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Here is the latest Caml Weekly News, for the week of January 18 to 25, 2011.

  1. OCaml wrappers available for OpenGL ES
  2. Limitations of first-class modules
  3. Status of OCaml in Fedora and RHEL
  4. The F# Team are Hiring
  5. Avoiding ml/mli duplication cheaply
  6. Other Caml News

OCaml wrappers available for OpenGL ES


Jeffrey Scofield announced:
I needed an OCaml interface to OpenGL ES for a project.  After looking
around, I decided to create my own interface, as a set of patches to

I've made the patches publicly available, along with instructions on how
to build the interface.  You can find them here:

What the patches do, roughly, is remove stuff that isn't supported by
OpenGL ES, adjust names that are different from standard OpenGL, and add
support for two OpenGL ES extensions: framebuffer objects[1] and PVRTC
compressed textures[2].

The patches are known to work on iPhone (part of a shipping product).


Jeffrey Scofield


Limitations of first-class modules


Lauri Alanko asked and Jacques Garrigue replied:
> When first-class modules were announced for OCaml 3.12, I cheered them
> as a sorely needed extension, and I have now begun to make heavy use
> of them. I certainly prefer them over objects, even if I do find the
> syntax of first-class modules a bit awkward. I would much prefer to
> see a completely unified object-module system a la Scala, but I guess
> such drastic changes are beyond the scope of OCaml's development
> nowadays.
> Anyway, I'm now beginning to stumble into the limitations of the
> extension, and I'm a bit curious about their rationale.
> In a type (module S), S must be a path to a named module type, and if
> A and B are two different paths, (module A) and (module B) are
> distinct even if A and B are transparent definitions for exactly the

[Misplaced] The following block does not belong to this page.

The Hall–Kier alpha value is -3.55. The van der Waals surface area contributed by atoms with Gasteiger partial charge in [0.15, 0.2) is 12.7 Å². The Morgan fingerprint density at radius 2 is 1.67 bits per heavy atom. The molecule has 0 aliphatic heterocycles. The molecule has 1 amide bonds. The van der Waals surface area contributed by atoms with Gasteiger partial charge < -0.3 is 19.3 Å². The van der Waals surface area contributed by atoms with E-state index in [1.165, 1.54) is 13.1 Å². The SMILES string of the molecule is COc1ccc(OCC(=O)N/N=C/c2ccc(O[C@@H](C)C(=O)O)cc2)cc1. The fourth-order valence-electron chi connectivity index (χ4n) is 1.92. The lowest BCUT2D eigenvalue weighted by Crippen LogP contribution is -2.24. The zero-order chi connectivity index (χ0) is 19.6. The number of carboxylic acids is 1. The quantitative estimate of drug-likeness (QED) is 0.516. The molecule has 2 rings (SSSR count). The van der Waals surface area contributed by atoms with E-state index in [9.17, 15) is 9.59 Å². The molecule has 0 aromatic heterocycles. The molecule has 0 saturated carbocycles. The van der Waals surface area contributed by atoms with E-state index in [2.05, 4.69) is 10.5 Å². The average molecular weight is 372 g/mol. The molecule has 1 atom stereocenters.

> same module types. This nominalism is quite surprising since one is
> used to transparent definitions being just shorthands for signatures
> that are compared structurally. In particular, this means that it is
> no longer harmless to include a signature definition to compose a
> convenience module from several submodules:
> module A = struct 
>  module type S = sig end
>  type t = (module S)
>  module M : S = struct end
>  let v = (module M : S)
> end
> module B = struct
>  include A
> end
> # module X : A.S = B.M;;
> module X : A.S
> # let x : A.t = B.v;;
> Error: This expression has type (module B.S)
>       but an expression was expected of type A.t = (module A.S)

I think there are two reasons for this limitation:
* avoiding having to run a full module type comparison during unification
  (potentially costly)
* in case the first-class module has type variables in its parameters,
   the original algorithm for module type comparison cannot be applied 

I'm not sure the first reason matters that much.
The second one is more problematic, but clearly does not apply to your case.
So it should at least be possible to check module type equality structurally 
parameter-less first-class module types.

Note that if you use the trunk version (3.13), you need less annotations, so
you could write:
   let x : A.t = (module (val B.v))
A bit verbose, but no extra type annotations.

> Also, the limitations of package type constraints were also somewhat
> surprising.

The main goal of package type constraints is to allow connecting
types in the signature with type variables in the context.
Since type variables cannot have higher-order kinds in ocaml,
allowing to specify parameterized types in with constraints would
not make sense from that point of view.
It may still be useful, but there may be difficulties in connection with
the new implicit pack/unpack mecanism.
Alain Frisch also replied:
> When first-class modules were announced for OCaml 3.12, I cheered them
> as a sorely needed extension, and I have now begun to make heavy use